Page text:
Camping Out With Long-Distance
Camping Out With Long-Distance Firefighters
Photographs by Justin Maxon
Text by Elise Craig
Audio reported and edited by
Antonia Cereijido and Jonaki Mehta
Fire season in California used to last from June to October. Now the blazes have been so constant and so large that Cal FIRE, the agency that oversees wildfires across most of the state, doesn’t even bother referring to a season. Sometimes, firefighters are sent directly from one fire to the next.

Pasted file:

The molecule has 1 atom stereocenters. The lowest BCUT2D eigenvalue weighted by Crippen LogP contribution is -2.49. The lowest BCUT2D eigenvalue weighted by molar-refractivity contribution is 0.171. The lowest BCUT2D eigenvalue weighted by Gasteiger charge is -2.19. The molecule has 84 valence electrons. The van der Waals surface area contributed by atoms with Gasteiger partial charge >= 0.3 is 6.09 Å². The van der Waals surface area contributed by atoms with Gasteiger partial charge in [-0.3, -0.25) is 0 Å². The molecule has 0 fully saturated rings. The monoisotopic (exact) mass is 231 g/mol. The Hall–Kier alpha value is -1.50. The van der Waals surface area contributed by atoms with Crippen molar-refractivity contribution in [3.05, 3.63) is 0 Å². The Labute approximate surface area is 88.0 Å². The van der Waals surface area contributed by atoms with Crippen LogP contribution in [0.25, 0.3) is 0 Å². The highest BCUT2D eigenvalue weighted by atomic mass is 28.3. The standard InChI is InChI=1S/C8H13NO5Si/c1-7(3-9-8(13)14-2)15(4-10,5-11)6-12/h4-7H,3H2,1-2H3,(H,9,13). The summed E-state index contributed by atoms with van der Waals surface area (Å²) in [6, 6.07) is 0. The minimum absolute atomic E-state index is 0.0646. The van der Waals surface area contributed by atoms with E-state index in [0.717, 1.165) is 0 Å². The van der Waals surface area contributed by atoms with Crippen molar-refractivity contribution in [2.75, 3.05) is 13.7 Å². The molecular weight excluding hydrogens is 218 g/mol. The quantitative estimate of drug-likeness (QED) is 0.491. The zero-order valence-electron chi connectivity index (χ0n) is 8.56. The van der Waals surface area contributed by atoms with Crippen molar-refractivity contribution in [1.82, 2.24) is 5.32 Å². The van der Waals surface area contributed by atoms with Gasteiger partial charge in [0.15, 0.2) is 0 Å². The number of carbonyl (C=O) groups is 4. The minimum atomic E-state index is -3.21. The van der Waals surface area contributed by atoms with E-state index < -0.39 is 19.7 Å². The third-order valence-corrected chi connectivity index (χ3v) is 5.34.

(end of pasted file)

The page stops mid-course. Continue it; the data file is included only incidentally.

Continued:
The Mendocino Complex Fire — a convergence of two blazes that consumed 459,123 acres and 280 structures, and killed one firefighter — was the largest fire ever to strike California. It burned for 55 days. Combating a fire of that magnitude requires incredible resources: more than $200 million and crews from not only California, but states ranging from Utah to New Hampshire, two foreign countries, and the National Guard. The thousands of firefighters at the Mendocino fire left their families behind for weeks at a time to live near the flames. They worked shifts as long as 30 hours and slept in portable bunks, on the ground, wherever they could.